That a tacit alliance exists between Assad and IS seems borne out by a recent study by Janes, which found that just 6 percent of 982 government military operations had targeted IS, while only 13 per cent of IS’s 923 attacks in Syria targeted government security forces.
What can one make of this criss-crossing of wires? On the face of it IS, an extremist Sunni organization, is dedicated to sweeping away the Shia-orientated Iran-supported Assad regime. But Assad and IS face a common enemy – the Western powers led by the US, who have declared their intention both to remove Assad from power and to defeat IS. Some temporary Assad-IS accommodation does make a sort of sense.
The US is not immune from this sort of equivocation. On June 3 in Iraq, US warplanes began providing air cover to Iranian-backed militias in a joint effort against IS. On the same day, 1,200 miles to the south in Yemen, the US was providing guidance to Saudi pilots bombing Iran-supported Shia insurgents. So the US was bombing Iran’s enemies in one country, and helping to bomb Iran’s allies in another.
Yemen itself presents a picture of cross-alliances. The Shia Houthi rebels. provisioned and sponsored by Iran, have defeated the elected government, captured the capital, and sent the President into exile – which is why Saudi Arabia assembled a coalition of nine Sunni states and is attacking them. Is this a classic Sunni-Shi’ite conflict? Not quite, for assisting the Houthis we find none other than the Sunni ex-President of Yemen, Ali Abdullah Saleh, deposed during the Arab Spring, and now jumping on the Shia bandwagon in the hope of a return to power.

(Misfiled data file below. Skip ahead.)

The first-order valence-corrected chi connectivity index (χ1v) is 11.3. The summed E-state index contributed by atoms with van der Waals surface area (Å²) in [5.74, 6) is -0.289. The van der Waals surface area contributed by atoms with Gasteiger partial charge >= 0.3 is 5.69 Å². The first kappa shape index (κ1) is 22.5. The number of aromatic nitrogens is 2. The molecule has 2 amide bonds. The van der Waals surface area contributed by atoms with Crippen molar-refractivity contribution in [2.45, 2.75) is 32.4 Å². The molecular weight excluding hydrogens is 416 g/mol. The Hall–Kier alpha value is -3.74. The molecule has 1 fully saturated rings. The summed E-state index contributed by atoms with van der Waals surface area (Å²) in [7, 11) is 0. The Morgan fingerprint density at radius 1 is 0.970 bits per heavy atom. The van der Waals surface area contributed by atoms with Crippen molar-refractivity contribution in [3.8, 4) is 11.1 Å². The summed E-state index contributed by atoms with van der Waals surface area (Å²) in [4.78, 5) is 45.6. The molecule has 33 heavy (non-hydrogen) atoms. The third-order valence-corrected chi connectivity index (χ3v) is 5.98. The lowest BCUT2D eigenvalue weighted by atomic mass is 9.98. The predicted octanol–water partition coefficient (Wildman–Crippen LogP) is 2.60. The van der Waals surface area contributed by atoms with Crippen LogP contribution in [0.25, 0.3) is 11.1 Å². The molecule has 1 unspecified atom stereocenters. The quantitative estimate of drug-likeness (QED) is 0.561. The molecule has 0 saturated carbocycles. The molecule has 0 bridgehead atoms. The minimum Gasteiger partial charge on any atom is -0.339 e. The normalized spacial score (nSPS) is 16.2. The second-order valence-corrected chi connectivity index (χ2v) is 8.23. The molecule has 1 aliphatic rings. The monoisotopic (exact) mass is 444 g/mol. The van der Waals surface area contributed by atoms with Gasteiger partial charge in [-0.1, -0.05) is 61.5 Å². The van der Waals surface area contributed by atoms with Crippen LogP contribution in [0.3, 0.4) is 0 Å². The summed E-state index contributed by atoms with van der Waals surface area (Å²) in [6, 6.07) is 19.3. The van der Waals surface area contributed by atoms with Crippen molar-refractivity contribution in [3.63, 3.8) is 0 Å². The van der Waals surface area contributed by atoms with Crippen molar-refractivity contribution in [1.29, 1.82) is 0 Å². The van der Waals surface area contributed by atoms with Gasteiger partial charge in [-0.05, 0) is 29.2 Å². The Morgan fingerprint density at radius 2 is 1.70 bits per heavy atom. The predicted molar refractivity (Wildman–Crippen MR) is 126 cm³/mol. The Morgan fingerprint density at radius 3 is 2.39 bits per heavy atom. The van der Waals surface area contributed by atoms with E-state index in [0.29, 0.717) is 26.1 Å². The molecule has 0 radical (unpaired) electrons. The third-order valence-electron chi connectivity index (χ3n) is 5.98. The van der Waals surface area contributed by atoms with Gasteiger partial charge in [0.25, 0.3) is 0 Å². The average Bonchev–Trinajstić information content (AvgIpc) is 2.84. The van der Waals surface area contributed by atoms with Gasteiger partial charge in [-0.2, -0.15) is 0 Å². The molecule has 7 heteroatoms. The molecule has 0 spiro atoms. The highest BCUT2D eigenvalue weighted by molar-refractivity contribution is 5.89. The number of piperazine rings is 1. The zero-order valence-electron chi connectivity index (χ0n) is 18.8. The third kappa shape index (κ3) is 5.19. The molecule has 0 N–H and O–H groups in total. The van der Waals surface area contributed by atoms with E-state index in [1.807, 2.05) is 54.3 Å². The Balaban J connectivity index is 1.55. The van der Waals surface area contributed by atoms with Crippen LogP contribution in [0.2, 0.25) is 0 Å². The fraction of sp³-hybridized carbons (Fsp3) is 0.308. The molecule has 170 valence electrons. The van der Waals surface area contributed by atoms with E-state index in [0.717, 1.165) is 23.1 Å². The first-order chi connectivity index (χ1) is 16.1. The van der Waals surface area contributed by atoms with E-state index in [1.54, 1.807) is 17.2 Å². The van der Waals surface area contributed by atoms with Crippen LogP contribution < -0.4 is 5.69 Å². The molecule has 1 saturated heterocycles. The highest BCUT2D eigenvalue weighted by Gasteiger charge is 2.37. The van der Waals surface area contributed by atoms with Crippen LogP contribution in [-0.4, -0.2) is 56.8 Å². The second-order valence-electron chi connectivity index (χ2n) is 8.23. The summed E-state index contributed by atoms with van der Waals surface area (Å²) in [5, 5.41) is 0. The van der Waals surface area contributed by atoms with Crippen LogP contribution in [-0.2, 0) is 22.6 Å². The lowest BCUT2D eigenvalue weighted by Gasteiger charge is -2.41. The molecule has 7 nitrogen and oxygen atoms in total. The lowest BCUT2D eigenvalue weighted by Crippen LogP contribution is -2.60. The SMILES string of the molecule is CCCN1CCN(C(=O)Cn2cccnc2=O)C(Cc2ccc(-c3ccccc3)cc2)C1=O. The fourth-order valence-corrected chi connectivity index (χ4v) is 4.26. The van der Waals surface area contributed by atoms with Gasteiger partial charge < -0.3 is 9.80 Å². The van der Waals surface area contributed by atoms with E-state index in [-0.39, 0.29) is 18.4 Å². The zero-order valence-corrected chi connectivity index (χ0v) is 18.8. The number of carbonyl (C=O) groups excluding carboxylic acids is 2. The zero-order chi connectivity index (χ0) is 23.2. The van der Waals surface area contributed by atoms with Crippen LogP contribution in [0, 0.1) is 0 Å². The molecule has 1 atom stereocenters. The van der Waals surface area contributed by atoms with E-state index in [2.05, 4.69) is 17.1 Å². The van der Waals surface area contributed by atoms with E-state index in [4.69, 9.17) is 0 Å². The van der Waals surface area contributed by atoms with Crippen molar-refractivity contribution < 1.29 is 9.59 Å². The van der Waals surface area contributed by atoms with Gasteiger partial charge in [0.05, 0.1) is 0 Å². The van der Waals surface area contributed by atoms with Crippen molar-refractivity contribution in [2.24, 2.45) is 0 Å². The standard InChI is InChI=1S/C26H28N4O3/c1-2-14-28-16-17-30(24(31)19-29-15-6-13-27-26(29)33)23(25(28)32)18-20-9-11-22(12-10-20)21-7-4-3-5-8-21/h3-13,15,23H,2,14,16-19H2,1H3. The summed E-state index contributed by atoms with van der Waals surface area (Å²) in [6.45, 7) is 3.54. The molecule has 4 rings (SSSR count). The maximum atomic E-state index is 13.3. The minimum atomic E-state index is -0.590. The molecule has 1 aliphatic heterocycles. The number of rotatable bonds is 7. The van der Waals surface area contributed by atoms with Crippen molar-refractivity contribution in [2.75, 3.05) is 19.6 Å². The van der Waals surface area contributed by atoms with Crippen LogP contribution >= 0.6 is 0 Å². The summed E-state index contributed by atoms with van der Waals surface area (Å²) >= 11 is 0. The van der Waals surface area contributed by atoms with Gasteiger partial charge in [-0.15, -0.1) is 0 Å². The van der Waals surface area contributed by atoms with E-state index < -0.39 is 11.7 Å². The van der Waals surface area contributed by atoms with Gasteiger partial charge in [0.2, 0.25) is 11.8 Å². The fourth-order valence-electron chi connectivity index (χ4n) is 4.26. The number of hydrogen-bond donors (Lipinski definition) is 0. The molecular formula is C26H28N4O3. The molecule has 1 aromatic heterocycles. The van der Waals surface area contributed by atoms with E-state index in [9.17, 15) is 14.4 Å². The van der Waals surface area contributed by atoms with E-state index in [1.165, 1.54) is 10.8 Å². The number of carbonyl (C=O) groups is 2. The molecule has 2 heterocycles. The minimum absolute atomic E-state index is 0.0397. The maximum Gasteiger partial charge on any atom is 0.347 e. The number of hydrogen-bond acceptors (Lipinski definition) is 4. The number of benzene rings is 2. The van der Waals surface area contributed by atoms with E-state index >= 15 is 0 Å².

Sunni-Shia enmities can indeed give way to marriages of convenience. Hamas, the de facto rulers of Gaza, are an offshoot of the Muslim Brotherhood, an extremist Sunni organization, yet for decades they have been financed and supported by Shi’ite Iran, the two bound together by a common desire to destroy the state of Israel.
But today Hamas is under attack from a Sunni body more extreme than itself – the Omar Hadid Brigades which denounces Hamas for agreeing to last summer’s ceasefire with Israel. This salafist body, challenging Hamas’s rule in Gaza, is firing rockets into Israel, provoking Israeli air strikes in retaliation. But Hamas is not prepared, at the moment, to jeopardise its ceasefire “arrangements” with Israel, and in consequence has arrested hundreds of jihadists over the past month.
Examples of other “arrangements” abound. Revealed for the first time on June 4 is that Israel and Saudi Arabia have held five secret meetings since the start of 2014 to discuss the common threat that Iran poses to the region. Although historic enemies (Saudi Arabia refuses to recognize Israel’s right to exist), they have nevertheless engaged in clandestine diplomacy in an effort to thwart Iran’s growing influence in the Middle East.
Or again, in the Sinai peninsular Egyptian and Israeli military units cooperate closely, though unofficially, to combat the extremist bodies, supported by the Muslim Brotherhood and Hamas, that are intent on destabilising the Egyptian government under President Abdel Fattah el-Sisi.
The moral to all this tangle, if there is one? Perhaps: Common interests create strange bedfellows.